Anger

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BE ANGRY, AND yet DO NOT SIN; do not let the sun go down on your anger, and do not give the devil an opportunity.

Eph 4:26-27 (NASB)

Well, as I start this blog I have to confess that I have blown it here more than once in my experiences.  All too often I can relate to the teaching of Paul in how hard it is to know what we are to do as Christians and yet we do exactly the opposite.  Take a look at Paul’s teaching:

For what I am doing, I do not understand; for I am not practicing what I would like to do, but I am doing the very thing I hate.

Romans 7:15 (NASB)

Knowing what God expects of us and failing to do them causes us to commit several sins.  First of all, we allow ourselves to become angry (and sin in the process), losing our temper.  We then allow the sun to go down on our anger (falling asleep angry).  We also illustrate what Paul speaks of when he says that even he (and I am sure he never responded to anything as badly as I do) did not know what he was doing; instead of practicing the righteousness of God he did the exact opposite.

When we as Christians fail in such cases, not only do we commit sin but we also open the door to Satan and give him the opportunity to use whatever issue we are angry about to drive a wedge between us and our covenant marriage partner.  Many, many marriages are destroyed by this and in each such case Satan gains a victory.  In these victories, the very image that Christ instituted as an example of Christ and the Church (Eph 5:31-32)  are tainted before the watching world.

In my case, a trigger to depression can be the way I react to situations.  When I, as Paul, find that I react in the complete opposite as to how I should, I get depressed.  One of the things I get argued with about is the fact that in every case I have ever heard about (aside from the VERY rare actual medical causes of depression) depression can always be traced back to sin issues in a persons life.  When I react like a pagan is expected to do, knowing better, I get depressed in myself.  Just like Paul proclaims, “For what I am doing, I do not understand.” In other words, I think “where did that come from?” Therefore, my sinful reaction to a situation is the trigger in me for the depression.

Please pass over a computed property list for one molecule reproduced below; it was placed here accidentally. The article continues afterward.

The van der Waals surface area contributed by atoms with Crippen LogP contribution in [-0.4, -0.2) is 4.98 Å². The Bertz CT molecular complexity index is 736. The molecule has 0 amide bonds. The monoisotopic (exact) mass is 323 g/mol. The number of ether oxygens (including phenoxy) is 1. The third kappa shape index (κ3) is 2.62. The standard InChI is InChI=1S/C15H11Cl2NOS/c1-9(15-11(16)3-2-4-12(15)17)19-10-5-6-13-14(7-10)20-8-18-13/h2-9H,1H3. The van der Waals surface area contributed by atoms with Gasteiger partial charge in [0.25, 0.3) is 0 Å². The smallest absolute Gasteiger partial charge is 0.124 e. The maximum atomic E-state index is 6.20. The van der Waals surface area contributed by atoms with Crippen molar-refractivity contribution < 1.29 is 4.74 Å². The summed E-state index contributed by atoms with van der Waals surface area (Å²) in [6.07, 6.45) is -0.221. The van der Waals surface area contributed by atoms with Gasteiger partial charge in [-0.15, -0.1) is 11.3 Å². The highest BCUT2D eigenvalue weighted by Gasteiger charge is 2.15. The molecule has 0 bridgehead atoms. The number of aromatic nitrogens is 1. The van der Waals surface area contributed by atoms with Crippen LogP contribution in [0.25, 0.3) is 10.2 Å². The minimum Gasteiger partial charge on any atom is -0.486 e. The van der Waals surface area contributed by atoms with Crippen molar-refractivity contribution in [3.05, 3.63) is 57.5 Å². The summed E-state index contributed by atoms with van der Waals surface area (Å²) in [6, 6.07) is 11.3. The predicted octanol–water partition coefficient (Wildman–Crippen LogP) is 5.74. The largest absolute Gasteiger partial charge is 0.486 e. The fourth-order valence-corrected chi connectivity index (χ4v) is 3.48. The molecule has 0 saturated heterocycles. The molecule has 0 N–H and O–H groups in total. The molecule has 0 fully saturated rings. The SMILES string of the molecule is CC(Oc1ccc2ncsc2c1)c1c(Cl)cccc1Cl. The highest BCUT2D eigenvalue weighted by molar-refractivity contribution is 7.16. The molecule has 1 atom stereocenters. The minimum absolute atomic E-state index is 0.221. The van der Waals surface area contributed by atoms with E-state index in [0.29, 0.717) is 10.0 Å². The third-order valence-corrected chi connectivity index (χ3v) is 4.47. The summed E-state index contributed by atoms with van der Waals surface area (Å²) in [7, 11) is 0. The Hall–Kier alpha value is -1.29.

I have heard it said that “The problem is often not the real problem.”  Often in the covenant marriage relationship when disagreements arise, we become angry over secondary issues, when the real problem is allowed to go unresolved.  It is easy to have some hidden agenda, disappointment, etc. which makes us react to other more minor issues in very un-Christian ways.  In these cases we have failed usually to follow the command to not allow the sun to set on our anger.  In other words, the real problem in the first place was not dealt with thoroughly from the start, but allowed to fester and eat at us until we react to an entirely different matter in ways that are completely inappropriate.

A failure I have is the fact that I fail in applying Phil 2:3 in such cases:

Do nothing from selfishness or empty conceit, but with humility of mind regard one another as more important than yourselves; do not merely look out for your own personal interests, but also for the interests of others.

Phil 2:3-4 (NASB)

If we as Christian couples communicate effectively, we can prevent the Devil from gaining a foothold, and in the process we deny him the opportunity!

 

This post was written by

kc5lei – who has written 50 posts on One Flesh Ministries.

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